Jan 11
THE FINAL FIVE by Jose N. Carreon  |  Posted in Articles  |  on Fri, Jan 11, 2013

With the Philippine entry Bwakaw already out of the shortlist, the interest in the foreign language film category of this year’s Oscar Awards plummeted to zero. And with the announcement of the five final nominees, we can already predict the winner with more than five weeks before awards night on February 24.

It will be an easy win for Amour, the Austrian entry directed by Michael Haneke, starring French acting legends Jean-Louis Trintignant, Emmanuelle Riva and Isabelle Huppert. We can say that he film is out of its league in this particular category and that is because it also figured prominently in other categories of the Oscars.

Amour was also nominated for best picture where nine films will fight it out, best director, best actress and best original screenplay (with the usual five nominees each).

The film came to the Oscars with the best of credentials. At the 2012 Cannes Film Festival, it won the Palme d’Or. At the 25th European Film Awards, it was nominated in six categories, winning in four, including Best Film and Best Director. At the 47th National Society of Film Critics Awards it won the awards for Best Film, Best Director and Best Actress.

These are just some of the formidable odds the four other nominees will have to break down. But first, let us look at the five final nominees in the foreign language film category: Amour (Austria), War Witch (Canada), No (Chile), A Royal Affair (Denmark) and Kon-Tiki (Norway).

Based on their records in this category, Denmark already won three times; Austria and Canada have one best foreign language film Oscar each under their belts. Norway and Chile have not won yet. Chile actually receives its first-ever nomination with No and this reminds us of the Philippine dilemma. It has yet to garner its first nomination in the histopry of the Oscars.

Before we focus on Austria’s Amour, let us go through the four other nominated countries.

Canada

Canada won in 2003 with The Barbarian Invasions. The country has five nominations—Monsieur Lazhar (2011), Incendies (2010), Water (2006), Jesus of Montreal (1989) and The Decline of the American Empire (1986).

War Witch, directed by Kim Nguyen, depicts the brutal reality of child soldiers and was shot entirely on location in Kinshasa, the Democractic Republic of Congo.

In competition for the Golden Bear at the 62nd Berlin International Film Festival in February 2012, Rachel Mwanza won the Silver Bear for Best Actress. She also won the award for Best Actress at the 2012 Tribeca Film Festival.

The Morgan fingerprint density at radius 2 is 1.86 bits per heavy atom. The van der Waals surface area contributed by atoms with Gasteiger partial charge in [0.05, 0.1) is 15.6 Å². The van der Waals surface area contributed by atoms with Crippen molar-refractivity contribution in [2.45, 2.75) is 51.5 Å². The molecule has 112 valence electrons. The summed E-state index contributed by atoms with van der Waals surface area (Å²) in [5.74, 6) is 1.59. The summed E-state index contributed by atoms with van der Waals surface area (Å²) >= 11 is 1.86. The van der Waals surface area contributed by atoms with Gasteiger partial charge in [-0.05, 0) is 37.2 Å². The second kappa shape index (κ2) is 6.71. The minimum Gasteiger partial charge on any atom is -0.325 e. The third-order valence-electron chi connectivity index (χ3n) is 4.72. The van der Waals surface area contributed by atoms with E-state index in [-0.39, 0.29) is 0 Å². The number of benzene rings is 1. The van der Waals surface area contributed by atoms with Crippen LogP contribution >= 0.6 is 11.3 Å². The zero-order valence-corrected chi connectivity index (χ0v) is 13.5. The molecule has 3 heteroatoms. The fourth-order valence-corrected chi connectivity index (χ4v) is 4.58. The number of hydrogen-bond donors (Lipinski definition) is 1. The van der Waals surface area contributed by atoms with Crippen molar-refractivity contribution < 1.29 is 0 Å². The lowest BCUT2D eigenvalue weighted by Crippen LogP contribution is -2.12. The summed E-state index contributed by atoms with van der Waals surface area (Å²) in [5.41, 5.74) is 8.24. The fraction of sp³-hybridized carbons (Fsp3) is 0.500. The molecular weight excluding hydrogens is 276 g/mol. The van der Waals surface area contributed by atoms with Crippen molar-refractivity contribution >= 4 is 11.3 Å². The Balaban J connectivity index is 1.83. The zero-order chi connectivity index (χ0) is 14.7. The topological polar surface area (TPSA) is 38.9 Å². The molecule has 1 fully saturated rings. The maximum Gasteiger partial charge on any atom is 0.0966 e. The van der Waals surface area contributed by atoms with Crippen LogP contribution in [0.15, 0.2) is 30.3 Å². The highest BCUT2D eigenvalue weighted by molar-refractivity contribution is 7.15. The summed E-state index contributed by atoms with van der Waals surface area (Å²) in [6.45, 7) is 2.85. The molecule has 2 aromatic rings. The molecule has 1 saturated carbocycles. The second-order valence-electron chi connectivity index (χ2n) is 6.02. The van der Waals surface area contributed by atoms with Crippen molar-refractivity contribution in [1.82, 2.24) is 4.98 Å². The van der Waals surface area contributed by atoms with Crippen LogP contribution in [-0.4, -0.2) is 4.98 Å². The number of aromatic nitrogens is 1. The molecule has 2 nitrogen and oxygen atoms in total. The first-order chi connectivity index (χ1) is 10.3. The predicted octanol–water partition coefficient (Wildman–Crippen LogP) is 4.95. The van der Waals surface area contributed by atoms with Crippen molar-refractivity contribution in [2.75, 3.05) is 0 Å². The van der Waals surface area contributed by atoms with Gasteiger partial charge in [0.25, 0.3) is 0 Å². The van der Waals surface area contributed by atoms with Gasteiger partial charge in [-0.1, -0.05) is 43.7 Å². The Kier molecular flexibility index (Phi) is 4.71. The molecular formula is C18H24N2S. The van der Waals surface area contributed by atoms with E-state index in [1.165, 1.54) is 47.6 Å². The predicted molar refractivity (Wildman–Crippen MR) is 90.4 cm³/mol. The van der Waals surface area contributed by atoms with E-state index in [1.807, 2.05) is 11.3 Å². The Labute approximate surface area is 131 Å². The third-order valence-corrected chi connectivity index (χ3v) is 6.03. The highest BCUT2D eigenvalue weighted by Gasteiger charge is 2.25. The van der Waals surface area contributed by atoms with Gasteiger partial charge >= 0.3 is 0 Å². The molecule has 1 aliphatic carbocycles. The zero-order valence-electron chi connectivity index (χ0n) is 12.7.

Chile

Chile finally got its first nomination on its 17th submission which is No–directed by Pablo Larrain—which is set in Chile during the plebiscite of 1988 when Gen. Pinochet, after 15 years in power, called a vote if he would stay in power. The film’s hero, an advertising man, works as a part of a team to create upbeat infomercials to encourage the public to vote no while their advertising agency boss works for a Yes campaign.

During the 2012 Cannes Film Festival, No won the Art Cinema Award, the top prize in the Directors’ Fortnight section. At the 2012 Abu Dhabi Film Festival, Gael García Bernal won the award for Best Actor.

Denmark

Denmark already won in this category three times with back to back wins in 1987 (Babette’s Feast) and 1988 (Pelle the Conqueror) and as recently as 2010 with In a Better World. The country also boats of five nominated films—After the Wedding (2006), Memories of a Marriage (1989), Harry and the Butler (1961), Paw (1959) and Qiritoq (1956)

A Royal Affair, directed by Nikolaj Arcel, is set at the court of the mentally ill King Christian VII of Denmark, and focuses on the romance between the queen and the royal physician Struensee.

At the Berlin Film Fesitval, Mikkel Følsgaard won the Silver Bear for Best Actor and Nikolaj Arcel and Rasmus Heisterberg won the award for Best Script.

Norway

Norway has yet to win in this category but it already boasts of four nominations—Elling (2001), The Other Side of Sunday (1996), The Pathfinder (1987) and Nine Lives (1957).

Kon-Tiki , directed by Joachim Rønning and Espen Sandberg, is the dramatised story of Thor Heyerdahl and his Kon-Tiki expedition of 1947. Heyerdahl sets out to prove his theory that people from South America could have settled in Polynesia in pre-Columbian times. To do this he builds a balsa raft using original techniques, and sails across the Pacific from Peru to Polynesia with his five crew, a distance of 4,300 nautical miles.

Kon-Tiki was shot in Norway, Polynesia, United States, Malta, Bulgaria, Sweden, Peru and the Pacific Ocean.

The film was also nominated for a Golden Globe Award for Best Foreign Language Film at the 70th Golden Globe Awards.

(Next week: Austria’s Amour)


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